If you got married in an Islamic wedding ceremony in the UK or overseas, are you treated as legally married in England? Can you get divorced in the UK?
The divorce solicitors at Evolve Family Law answer your questions on Islamic marriage and divorce in the UK.
For expert family law advice call our team or complete our online enquiry form.
Islamic marriage in the UK
Whether your Nikah is classed as a legal marriage and recognised in English family law depends on where and how the marriage took place.
A Nikah that took place in the UK is not treated as a legal marriage unless there was also a valid UK civil ceremony. If you had a Nikah in the UK without a civil ceremony it is best to check with a family law solicitor to see if you are legally married or not under English law. It is important to check this out and, if necessary, get married legally under UK law. That’s because if you are not legally married under English family law you do not have the financial rights and claims of a husband or wife but of an unmarried partner.
If your Nikah took place overseas you are treated as legally married in the UK provided the country where you got married treats Islamic marriages or Nikahs as legally valid. That means you do not need to have a civil wedding ceremony in the UK as you are already legally married.
Family law solicitors acknowledge that the UK family law on the validity of Islamic marriages can be confusing. The English court does have the power to declare that you are legally married if there is a dispute but it is best to avoid declaration proceedings unless there is no alternative. For example, if your spouse is denying your marriage and your financial claims as a spouse.
Divorce in the UK
If you are legally married and you want to get divorced you can apply for a no-fault divorce. If your wedding was a Nikah under Sharia law and it took place in England without a civil marriage then you won't need to apply for a no-fault divorce as you are not treated in English law as legally married. You may want to get divorced under Sharia law.
If you thought you were married then it may be worth checking out if you can get a declaration of marriage. That is because:
Under Sharia law your financial claims may be limited
In English law, if you are not legally married, your financial claims as an unmarried husband or wife are limited to property rights and claims under trust law. Instead of being able to claim half the assets you may be able to claim nothing or very little in comparison to the sort of financial settlement a husband or wife might expect the family court to order as a financial court order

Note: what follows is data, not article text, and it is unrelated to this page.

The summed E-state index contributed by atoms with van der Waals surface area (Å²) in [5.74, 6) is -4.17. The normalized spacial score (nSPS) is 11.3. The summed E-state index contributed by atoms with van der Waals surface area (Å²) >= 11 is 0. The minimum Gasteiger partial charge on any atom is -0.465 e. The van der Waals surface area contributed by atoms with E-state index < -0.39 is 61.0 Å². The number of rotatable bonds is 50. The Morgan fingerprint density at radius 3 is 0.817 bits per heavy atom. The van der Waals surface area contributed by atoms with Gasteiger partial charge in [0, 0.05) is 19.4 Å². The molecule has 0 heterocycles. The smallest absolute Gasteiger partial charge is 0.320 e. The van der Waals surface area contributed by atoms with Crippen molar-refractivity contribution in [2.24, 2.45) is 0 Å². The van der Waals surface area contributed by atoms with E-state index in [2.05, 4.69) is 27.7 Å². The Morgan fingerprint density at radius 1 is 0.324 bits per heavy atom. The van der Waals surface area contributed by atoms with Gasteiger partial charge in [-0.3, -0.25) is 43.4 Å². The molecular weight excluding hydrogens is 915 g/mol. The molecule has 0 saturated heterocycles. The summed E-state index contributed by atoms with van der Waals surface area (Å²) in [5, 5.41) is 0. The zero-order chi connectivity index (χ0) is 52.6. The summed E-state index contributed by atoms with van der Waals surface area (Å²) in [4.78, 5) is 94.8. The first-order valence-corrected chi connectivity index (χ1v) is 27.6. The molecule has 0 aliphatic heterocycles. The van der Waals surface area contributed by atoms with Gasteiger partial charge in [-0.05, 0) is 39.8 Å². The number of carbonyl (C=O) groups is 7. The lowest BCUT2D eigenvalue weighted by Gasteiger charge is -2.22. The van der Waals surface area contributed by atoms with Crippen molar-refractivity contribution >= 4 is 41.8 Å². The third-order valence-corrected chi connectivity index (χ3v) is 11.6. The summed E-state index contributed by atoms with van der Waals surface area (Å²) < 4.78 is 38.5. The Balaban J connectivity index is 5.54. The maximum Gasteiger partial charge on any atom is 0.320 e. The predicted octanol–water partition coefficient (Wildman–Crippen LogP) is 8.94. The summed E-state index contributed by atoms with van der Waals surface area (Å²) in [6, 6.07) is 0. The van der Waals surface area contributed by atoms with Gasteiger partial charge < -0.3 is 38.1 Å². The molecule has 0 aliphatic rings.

The financial claims of an unmarried partner
If your marriage is not legally recognised in the UK, you can potentially make 2 types of claims, depending on whether you have children with your partner.
Under Schedule 1 of the Children Act, you can bring court proceedings for an order to provide your children with a home to live in whilst they are of school age. The ownership of the house will then revert to your partner. You can also ask the court for a lump sum to meet the financial needs of your children and to make a top-up child support order if your partner is a high earner. The Child Maintenance Service may also be able to award you child support.
Whether or not you have children you may be able to make a claim under The Trusts of Land and Appointment of Trustees Act 1996 (TOLATA). You can bring a TOLTA claim if your partner owns a property jointly with you or if they own a property in their sole name but you can evidence that you have what is referred to as a beneficial interest in the property owned by your partner.
Get expert family law legal advice
It is essential that you take expert legal advice on the status of your marriage from specialist family law solicitors. That’s because if your Nikah is a valid marriage (or you can secure a declaration of marriage) you may be able to secure a financial settlement including spousal maintenance, a share in property, savings, a family business or a pension sharing order.
For expert family law advice complete our online enquiry form.